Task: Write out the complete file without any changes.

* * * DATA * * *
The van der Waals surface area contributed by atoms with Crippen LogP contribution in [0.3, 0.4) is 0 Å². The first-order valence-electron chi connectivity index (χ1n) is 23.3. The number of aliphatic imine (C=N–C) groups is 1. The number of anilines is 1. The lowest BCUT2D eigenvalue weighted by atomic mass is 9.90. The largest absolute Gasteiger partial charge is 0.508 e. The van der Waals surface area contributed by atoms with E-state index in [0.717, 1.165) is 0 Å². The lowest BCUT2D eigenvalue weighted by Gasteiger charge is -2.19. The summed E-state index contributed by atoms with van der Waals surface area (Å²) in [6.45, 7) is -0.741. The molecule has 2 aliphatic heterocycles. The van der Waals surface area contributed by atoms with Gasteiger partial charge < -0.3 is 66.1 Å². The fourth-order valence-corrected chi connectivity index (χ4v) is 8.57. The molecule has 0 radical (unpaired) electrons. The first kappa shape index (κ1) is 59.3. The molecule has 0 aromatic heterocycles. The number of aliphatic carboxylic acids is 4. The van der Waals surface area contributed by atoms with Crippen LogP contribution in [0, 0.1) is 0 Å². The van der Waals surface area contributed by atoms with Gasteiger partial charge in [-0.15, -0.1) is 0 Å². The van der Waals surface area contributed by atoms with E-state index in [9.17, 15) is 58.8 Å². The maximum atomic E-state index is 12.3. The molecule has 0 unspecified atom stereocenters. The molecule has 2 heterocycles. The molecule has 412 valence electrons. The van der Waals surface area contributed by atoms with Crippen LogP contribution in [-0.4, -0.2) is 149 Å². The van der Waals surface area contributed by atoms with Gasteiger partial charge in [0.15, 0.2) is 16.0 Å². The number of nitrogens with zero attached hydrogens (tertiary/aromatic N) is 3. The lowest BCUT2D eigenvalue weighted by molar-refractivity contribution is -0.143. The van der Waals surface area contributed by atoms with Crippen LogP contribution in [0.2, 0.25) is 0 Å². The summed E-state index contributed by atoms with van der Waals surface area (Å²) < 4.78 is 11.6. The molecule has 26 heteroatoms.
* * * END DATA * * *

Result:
The van der Waals surface area contributed by atoms with Crippen LogP contribution in [0.3, 0.4) is 0 Å². The first-order valence-electron chi connectivity index (χ1n) is 23.3. The number of aliphatic imine (C=N–C) groups is 1. The number of anilines is 1. The lowest BCUT2D eigenvalue weighted by atomic mass is 9.90. The largest absolute Gasteiger partial charge is 0.508 e. The van der Waals surface area contributed by atoms with E-state index in [0.717, 1.165) is 0 Å². The lowest BCUT2D eigenvalue weighted by Gasteiger charge is -2.19. The summed E-state index contributed by atoms with van der Waals surface area (Å²) in [6.45, 7) is -0.741. The molecule has 2 aliphatic heterocycles. The van der Waals surface area contributed by atoms with Gasteiger partial charge < -0.3 is 66.1 Å². The fourth-order valence-corrected chi connectivity index (χ4v) is 8.57. The molecule has 0 radical (unpaired) electrons. The first kappa shape index (κ1) is 59.3. The molecule has 0 aromatic heterocycles. The number of aliphatic carboxylic acids is 4. The van der Waals surface area contributed by atoms with Crippen LogP contribution in [0, 0.1) is 0 Å². The van der Waals surface area contributed by atoms with Gasteiger partial charge in [-0.15, -0.1) is 0 Å². The van der Waals surface area contributed by atoms with E-state index in [9.17, 15) is 58.8 Å². The maximum atomic E-state index is 12.3. The molecule has 0 unspecified atom stereocenters. The molecule has 2 heterocycles. The molecule has 412 valence electrons. The van der Waals surface area contributed by atoms with Crippen LogP contribution in [-0.4, -0.2) is 149 Å². The van der Waals surface area contributed by atoms with Gasteiger partial charge in [0.15, 0.2) is 16.0 Å². The number of nitrogens with zero attached hydrogens (tertiary/aromatic N) is 3. The lowest BCUT2D eigenvalue weighted by molar-refractivity contribution is -0.143. The van der Waals surface area contributed by atoms with Crippen LogP contribution in [0.2, 0.25) is 0 Å². The summed E-state index contributed by atoms with van der Waals surface area (Å²) < 4.78 is 11.6. The molecule has 26 heteroatoms.